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Lateral view of a Male Baetis (Baetidae) (Blue-Winged Olive) Mayfly Dun from Mystery Creek #43 in New York
Blue-winged Olives

Tiny Baetis mayflies are perhaps the most commonly encountered and imitated by anglers on all American trout streams due to their great abundance, widespread distribution, and trout-friendly emergence habits.

Dorsal view of a Amphizoa (Amphizoidae) Beetle Larva from Sears Creek in Washington
This is the first of it's family I've seen, collected from a tiny, fishless stream in the Cascades. The three species of this genus all live in the Northwest and are predators that primarily eat stonefly nymphs Merritt R.W., Cummins, K.W., and Berg, M.B. (2019).
27" brown trout, my largest ever. It was the sub-dominant fish in its pool. After this, I hooked the bigger one, but I couldn't land it.
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Buffalo, NY

Posts: 64
DOS on May 28, 2009May 28th, 2009, 7:15 pm EDT
Collected in Cattaraugus CO. NY on May 17th from an intermittent spring seep flowing through a undisturbed, 400 acre stand of Allegheny hardwood. The stonefly nymphs were quite prolific, almost under every rock with a diameter larger than a CD. No adults to be found despite their apparent maturity.

The seep is also rich with caddis larva, several species of salamanders, crayfish and spotted newts higher up along the bank.

Appears to be family Perlidae .... is it just A. capitata with an interesting color variation??

where the seep upwells from the ground (looking downstream)

Salamander spices include...
Duskey Salamander ~ Desmognathus fuscus
Two Lined Salamander ~ Eurycea bislineata
Spotted Salamander ~ Ambystoma maculatum
(pictured) Four-toed Salamander ~ Hemidactylium scutatum


And my friend that foraged along with me in the seep just feet away...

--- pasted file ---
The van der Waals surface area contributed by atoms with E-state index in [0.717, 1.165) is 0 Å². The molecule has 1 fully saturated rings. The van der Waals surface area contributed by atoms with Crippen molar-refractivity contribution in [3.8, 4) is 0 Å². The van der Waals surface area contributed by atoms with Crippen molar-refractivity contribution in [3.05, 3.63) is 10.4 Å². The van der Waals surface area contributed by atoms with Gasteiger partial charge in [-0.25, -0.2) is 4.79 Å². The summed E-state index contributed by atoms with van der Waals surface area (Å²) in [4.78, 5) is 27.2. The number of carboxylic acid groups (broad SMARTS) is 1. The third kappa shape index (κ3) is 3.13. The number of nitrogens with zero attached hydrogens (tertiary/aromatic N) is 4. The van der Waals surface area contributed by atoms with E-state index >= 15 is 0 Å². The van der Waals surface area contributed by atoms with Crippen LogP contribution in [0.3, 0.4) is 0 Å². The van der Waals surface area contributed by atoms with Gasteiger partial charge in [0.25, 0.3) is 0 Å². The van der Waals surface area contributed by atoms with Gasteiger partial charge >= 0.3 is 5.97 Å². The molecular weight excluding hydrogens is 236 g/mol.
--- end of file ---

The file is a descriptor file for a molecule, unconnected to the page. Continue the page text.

Andrew Nisbet
Site Editor
"Bear Swamp," PA

Posts: 1681
GONZO on May 29, 2009May 29th, 2009, 7:10 am EDT
Great pictures, Drew. Your latest stonefly specimens are interesting, as is the location in which they were collected. They are not A. capitata. I doubt that they are perlids. Did you keep specimens? If so, can you confirm that they lack branched thoracic gills in their "armpits?" If the branched gills are absent (as they appear to be), they are probably perlodids of the subfamily Perlodinae, the "springflies."
Plattsburgh, NY

Posts: 5
Myersl on Apr 8, 2010April 8th, 2010, 3:56 am EDT
This looks to be the Perlodid stonefly, Malirekus iroquois.
Oldredbarn's profile picture
Novi, MI

Posts: 2600
Oldredbarn on Apr 8, 2010April 8th, 2010, 5:08 am EDT

I think your raccoon buddy is pissed you are nosing around in his honey-hole! Just the few samples you pulled from that little seep is the reason he's so fat, dumb, and happy.

It's incredible how much protein a little area like this will produce. That is why wet-lands are so important. Us guys on this site probably spend the majority of our time hipdeep in the middle of a good sized stream somewhere and overlook these little places. It all starts here!
In the headwaters.

I have been lucky to have stood in the middle of massive hatches or spinner falls that boggle the mind. The numbers are incredible. We sometimes get distracted from these other places. I spent a great deal of time as a youngster turning over rocks and logs myself around my grandparents farm in northern Michigan. Some of the kids of this generation unfortunately don't know what they are missing absorbed in their Gameboy world. That shit is dull!

Thanks for sharing your "stuff" with us.

"Even when my best efforts fail it's a satisfying challenge, and that, after all, is the essence of fly fishing." -Chauncy Lively

"Envy not the man who lives beside the river, but the man the river flows through." Joseph T Heywood
Jmd123's profile picture
Oscoda, MI

Posts: 2474
Jmd123 on Apr 8, 2010April 8th, 2010, 8:23 am EDT
I almost did a doctorate in aquatic entomology on the benthic macroinvertebrate communities of springs and their relationships to groundwater chemistry. These are absolutely fascinating little ecosystems with unexpected productivity and diversity, and in fact their own unique communities in many cases. And after a few of them run together they get big enough for brook trout and the like...I know a few places like this in northern lower MI and there are some very interesting insects in them too. Also, small rainwater-fed rivulets on the Oregon coast surprised me with their diversity as well - three to four families each of mayflies, stoneflies, caddisflies, true flies, aquatic beetles, true bugs, etc......

No matter how big the one you just caught is, there's always a bigger one out there somewhere...

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